Uncertainty can often
blur your surroundings.
The map is always there,
the lines signify the path
you need to follow.
You simply have to find
It is all in your hands.
© 2017 j.g. lewis
original content and images ©j.g. lewis
A thought du jour, my daily breath includes collected and conceived observations, questions of life, fortune cookie philosophies, reminders, messages of peace and simplicity, unsolicited advice, inspirations, quotes and words that got me thinking. They may get you thinking too . . .
There is very little that can be said about Eric Clapton that hasn’t already been said; except I saw him last night.
I’ve been listening to the musician, in all stages of his career, over the past five decades and he has been around even longer than that.
Through the years I’ve grown to appreciate Clapton more as a performer, recording artist, and as one of the greatest guitarists of all time, but I’ve never seen him live; until last night.
He was everything (and more) that I expected, playing selections from his lengthy career, and paying homage not only the blues artists who have influenced him but also to friends no longer with us.
Clapton and his band kicked of the Toronto concert with a cover of The Band’s The Shape I’m in, a fitting tribute to his longtime Canadian friend Robbie Robertson. Then, later, a tune he once recorded with Tina Turner: Tearing Us Apart.
The show was filled with both popular hits and selections you could tell he felt like playing. With a catalogue like Clapton’s there could have been even more hits, but he did what he had to do.
At age 79, Clapton’s seemingly effortless prowess on electric and acoustic guitar was both mature and effective. There were a lot of “wow” moments.
It was quite an evening.
What else can I say?
I'm like a pencil;
Still I write.
is a writer/photographer in Toronto.
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When does patience turn to procrastination?
For weeks now (almost) I have been plotting a painting onto a canvas. Thoughtfully, decisively, carefully, consciously, marking each line. Deliberately.
It is a large canvas. It had to be; this is a big project.
I have not painted in oils for decades. I’ve thought about it (a lot), and this pandemic seemed to provide opportunity, or an outlet, to make it happen.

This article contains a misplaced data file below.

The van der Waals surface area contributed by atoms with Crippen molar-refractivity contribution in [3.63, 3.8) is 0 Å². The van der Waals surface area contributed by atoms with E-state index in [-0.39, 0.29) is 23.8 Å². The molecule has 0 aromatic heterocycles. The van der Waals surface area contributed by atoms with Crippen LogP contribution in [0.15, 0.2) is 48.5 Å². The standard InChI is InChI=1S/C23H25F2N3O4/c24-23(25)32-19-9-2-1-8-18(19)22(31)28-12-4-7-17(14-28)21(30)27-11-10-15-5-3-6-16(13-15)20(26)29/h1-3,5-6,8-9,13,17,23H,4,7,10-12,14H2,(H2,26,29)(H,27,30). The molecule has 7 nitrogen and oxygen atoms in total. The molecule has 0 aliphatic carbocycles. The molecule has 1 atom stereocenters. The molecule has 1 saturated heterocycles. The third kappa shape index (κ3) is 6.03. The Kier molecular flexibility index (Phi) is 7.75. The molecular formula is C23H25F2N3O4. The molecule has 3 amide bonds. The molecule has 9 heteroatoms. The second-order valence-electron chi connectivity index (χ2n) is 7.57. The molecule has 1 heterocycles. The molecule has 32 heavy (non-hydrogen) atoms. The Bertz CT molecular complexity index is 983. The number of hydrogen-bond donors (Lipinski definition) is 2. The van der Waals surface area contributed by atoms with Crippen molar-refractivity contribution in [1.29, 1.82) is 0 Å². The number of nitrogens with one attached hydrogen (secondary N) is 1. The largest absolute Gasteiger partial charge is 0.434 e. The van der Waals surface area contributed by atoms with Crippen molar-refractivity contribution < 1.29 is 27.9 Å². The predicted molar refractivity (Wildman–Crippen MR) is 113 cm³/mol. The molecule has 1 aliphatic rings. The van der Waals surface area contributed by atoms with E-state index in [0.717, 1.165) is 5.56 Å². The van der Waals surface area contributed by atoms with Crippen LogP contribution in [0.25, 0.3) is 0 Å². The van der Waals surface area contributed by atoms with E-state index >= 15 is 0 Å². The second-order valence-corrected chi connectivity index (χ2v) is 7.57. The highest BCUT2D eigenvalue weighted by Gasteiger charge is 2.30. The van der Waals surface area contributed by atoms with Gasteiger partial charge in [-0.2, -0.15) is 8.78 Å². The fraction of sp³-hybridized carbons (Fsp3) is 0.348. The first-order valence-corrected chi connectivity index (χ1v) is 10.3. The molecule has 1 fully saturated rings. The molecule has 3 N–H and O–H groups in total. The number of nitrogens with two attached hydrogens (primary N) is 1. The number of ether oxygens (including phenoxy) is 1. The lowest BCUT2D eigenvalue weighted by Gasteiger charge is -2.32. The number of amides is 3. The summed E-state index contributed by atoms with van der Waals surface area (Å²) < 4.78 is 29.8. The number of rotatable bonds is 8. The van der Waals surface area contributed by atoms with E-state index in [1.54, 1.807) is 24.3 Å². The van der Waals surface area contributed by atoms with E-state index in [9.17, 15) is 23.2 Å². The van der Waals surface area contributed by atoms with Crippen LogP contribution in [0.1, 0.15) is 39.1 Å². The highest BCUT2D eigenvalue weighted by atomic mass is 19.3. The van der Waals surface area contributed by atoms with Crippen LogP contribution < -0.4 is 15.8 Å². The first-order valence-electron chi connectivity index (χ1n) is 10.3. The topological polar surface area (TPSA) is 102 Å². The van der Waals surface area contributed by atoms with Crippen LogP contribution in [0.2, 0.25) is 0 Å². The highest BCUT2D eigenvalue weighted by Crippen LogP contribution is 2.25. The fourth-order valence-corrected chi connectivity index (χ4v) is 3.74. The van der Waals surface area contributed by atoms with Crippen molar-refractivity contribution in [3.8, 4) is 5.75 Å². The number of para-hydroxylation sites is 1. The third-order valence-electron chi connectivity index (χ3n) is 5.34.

I was slow getting started, but 12 days ago I finally began taking the design from my head and mapping it out.
I was incrementally inspired.
I am now at the point — actually, I am hesitating — where I need to mix my medium, take up my brush and begin to apply colour to the canvas.
But really, for days now, I stare at the lines on the white surface and I see what it could be, but only in my mind.
Is this now a mental block?
Like the lines on the surface, I am at the intersection of design, desire, and fear.
That’s it: fear.
It is not fear of starting (because, technically, I have begun) but there is the fear of this not looking as I imagined it would look.
Can I be that exacting? Will this work live up to my expectations or will it be even better than I imagined?
There is that doubt.
Right now, I can only know the unknown. That invokes this fear.
This is how I struggle, linearly, creatively, even spiritually, when I take on any artistic project.
I keep talking myself out of the next step. Is it lack of confidence; or is it lack of control?
I have come to know myself. I know, knowing myself, that the moment I mix the paint, the moment I apply some life to the canvas, what has only been a project will become an obsession. It is the way I am with all things creative.
I know, or I feel, the initial underpainting will pull me in.
If I — and I will — take the next step, will it take me further from, or closer to the realization that I am an artist?
If it takes time, that time is now. Today.
© 2021 j.g. lewis